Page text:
_________________________
    Schrödinger's cat walks into a bar. And doesn't.

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    #160599 - 06/19/13 04:47 PM Re: Comorbidity between Giftedness and Mental Illness? [Re: QT3.1414]
    La Texican Offline
    Member

    Registered: 07/10/10
    Posts: 1777
    Loc: South Texas
    Here's a link to the Davidson database list of articles of articles about psychological issues in profoundly gifted asolescents, including succesfully completed suicide, existential depression, and articles from James Webb who wrote the popular book, "The misdiagnosis and dual diagnosis" guide book.
    http://www.davidsongifted.org/db/browse_articles_188.aspx

    I have read here that people seek the services of gifted specialist psychiatrists like Dr. Amand because psychological problems have different needs in gifted than non-gifted people. I've seen him talked about for little kids who have ADHD plus high giftedness. I can't tell if that's only for learning disorders or all other problems, or if his services extend past school aged kids.
    http://www.amendpsych.com/

    I don't know if this is helpful, but at your age if you're not doing anything else you could go to the college and take psycology classes and learn all about it. The college students are likely to be gifted and the professor moreso. You can learn as much as you can there as anywhere else. Maybe you'll learn something nobody else learned yet about 2e (which they call twice exceptional-having two labels, giftedness plus something else.) You'll be finding answers and be less alone. I think twenty-one's too old for job corp and you may not want to join the army to get a scholarship, but there are pell grants to help you and I think they help pay for your books if you ask the college counselor. It's worth asking about.

    _________________________
    Youth lives by personality, age lives by calculation. -- Aristotle on a calendar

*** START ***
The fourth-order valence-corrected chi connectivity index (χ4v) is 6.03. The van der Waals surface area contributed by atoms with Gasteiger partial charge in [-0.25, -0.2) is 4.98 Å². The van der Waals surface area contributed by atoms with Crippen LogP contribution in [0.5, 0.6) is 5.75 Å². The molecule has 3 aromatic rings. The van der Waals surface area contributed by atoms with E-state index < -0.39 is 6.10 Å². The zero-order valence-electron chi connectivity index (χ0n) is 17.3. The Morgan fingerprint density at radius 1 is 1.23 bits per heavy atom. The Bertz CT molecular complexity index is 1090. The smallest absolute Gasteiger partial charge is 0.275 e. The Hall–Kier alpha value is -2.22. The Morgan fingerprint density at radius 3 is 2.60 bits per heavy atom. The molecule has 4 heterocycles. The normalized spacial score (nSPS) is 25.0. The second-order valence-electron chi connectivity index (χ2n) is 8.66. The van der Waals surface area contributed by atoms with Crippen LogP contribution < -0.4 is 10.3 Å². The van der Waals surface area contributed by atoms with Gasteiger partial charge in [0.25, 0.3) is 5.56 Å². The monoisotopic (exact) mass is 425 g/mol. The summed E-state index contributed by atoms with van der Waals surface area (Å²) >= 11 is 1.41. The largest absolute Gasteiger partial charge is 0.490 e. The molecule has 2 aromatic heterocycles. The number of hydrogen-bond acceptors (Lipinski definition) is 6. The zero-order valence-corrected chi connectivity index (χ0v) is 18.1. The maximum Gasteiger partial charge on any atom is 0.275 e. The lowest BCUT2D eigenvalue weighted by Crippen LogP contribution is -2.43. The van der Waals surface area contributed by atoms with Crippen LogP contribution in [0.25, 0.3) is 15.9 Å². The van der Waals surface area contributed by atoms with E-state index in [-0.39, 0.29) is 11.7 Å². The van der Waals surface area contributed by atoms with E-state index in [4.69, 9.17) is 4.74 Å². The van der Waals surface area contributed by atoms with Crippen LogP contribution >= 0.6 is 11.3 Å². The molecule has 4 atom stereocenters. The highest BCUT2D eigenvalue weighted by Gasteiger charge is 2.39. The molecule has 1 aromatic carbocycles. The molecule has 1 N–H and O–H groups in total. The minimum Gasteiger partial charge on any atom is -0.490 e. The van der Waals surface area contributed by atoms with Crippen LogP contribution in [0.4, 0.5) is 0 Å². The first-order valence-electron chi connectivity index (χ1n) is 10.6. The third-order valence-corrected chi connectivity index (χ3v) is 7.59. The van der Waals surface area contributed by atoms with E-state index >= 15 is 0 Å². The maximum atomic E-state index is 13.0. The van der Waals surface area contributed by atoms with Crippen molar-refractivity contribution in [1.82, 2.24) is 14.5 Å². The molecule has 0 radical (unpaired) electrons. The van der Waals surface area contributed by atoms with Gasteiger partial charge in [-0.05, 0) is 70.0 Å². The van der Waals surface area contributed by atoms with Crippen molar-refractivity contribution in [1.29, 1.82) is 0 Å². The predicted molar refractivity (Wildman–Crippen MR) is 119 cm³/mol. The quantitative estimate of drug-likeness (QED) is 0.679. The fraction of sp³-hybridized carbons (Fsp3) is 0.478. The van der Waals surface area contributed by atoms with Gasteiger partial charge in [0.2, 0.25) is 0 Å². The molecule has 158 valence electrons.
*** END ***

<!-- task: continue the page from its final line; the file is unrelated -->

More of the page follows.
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    #160604 - 06/19/13 07:17 PM Re: Comorbidity between Giftedness and Mental Illness? [Re: QT3.1414]
    Bostonian Offline
    Member

    Registered: 02/14/10
    Posts: 2612
    Loc: MA
    Originally Posted By: HowlerKarma
    The effect IS striking enough, however, that everyone in terminal-degree-granting institutions is well aware of it. The rate of psychosis among my graduate department seems to have been about 8-10% over a period of some 15 years that I'm aware of. Pretty sure that incidence is nowhere NEAR that in the general population, though I don't know exactly what it is.

    During graduate school, when I doubted I would be able to finish and worried that I thrown away X years of my life, I was at times *very* unhappy. Finishing and getting a good job fixed that. I wonder if graduate school attracts people with psychological problems or creates them.
    _________________________
    "To see what is in front of one's nose needs a constant struggle." - George Orwell

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    #160610 - 06/19/13 09:35 PM Re: Comorbidity between Giftedness and Mental Illness? [Re: QT3.1414]
    HowlerKarma Offline
    Member

    Registered: 02/05/11
    Posts: 5181
    The running hypothesis (at least in our lab) when I was studying neuroscience was that it was a perfect confluence of epigenetic factors brought to bear on a particularly susceptible population.



    In other words, that much pressure makes some people break with reality to escape it.


    In other words, Bostonian, I think it's probably both of those things.


    You do, however, see the same general phenomena in POW's, so clearly applying relentless, all-consuming pressure to human beings is... unwise... to begin with.

    For PhD students, "Stockholm" means a lot more than Nobel. My DH and I have speculated that it's a mark of how non-violent HG/+ people are as a general rule that there aren't more instances of students going postal on their committees around oral qualifiers. It's remarkable to me that it remains quite rare.


    The military also does a LOT of heavy-duty mental health screening/stress-testing for high pressure service occupations. My FIL shared some of the stuff they put him through as one of the original Nuclear Sub chiefs/officers, and it is really thorough. So they certainly recognize that there is a risk, and want to carefully evaluate prospective sailors before turning them into nuclear submariners, where the pressure of the environment can serve to destabilize a person with the right set of characteristics. The space program also did/does a lot of psych evals as part of screening potential trainees.







    _________________________
    Schrödinger's cat walks into a bar. And doesn't.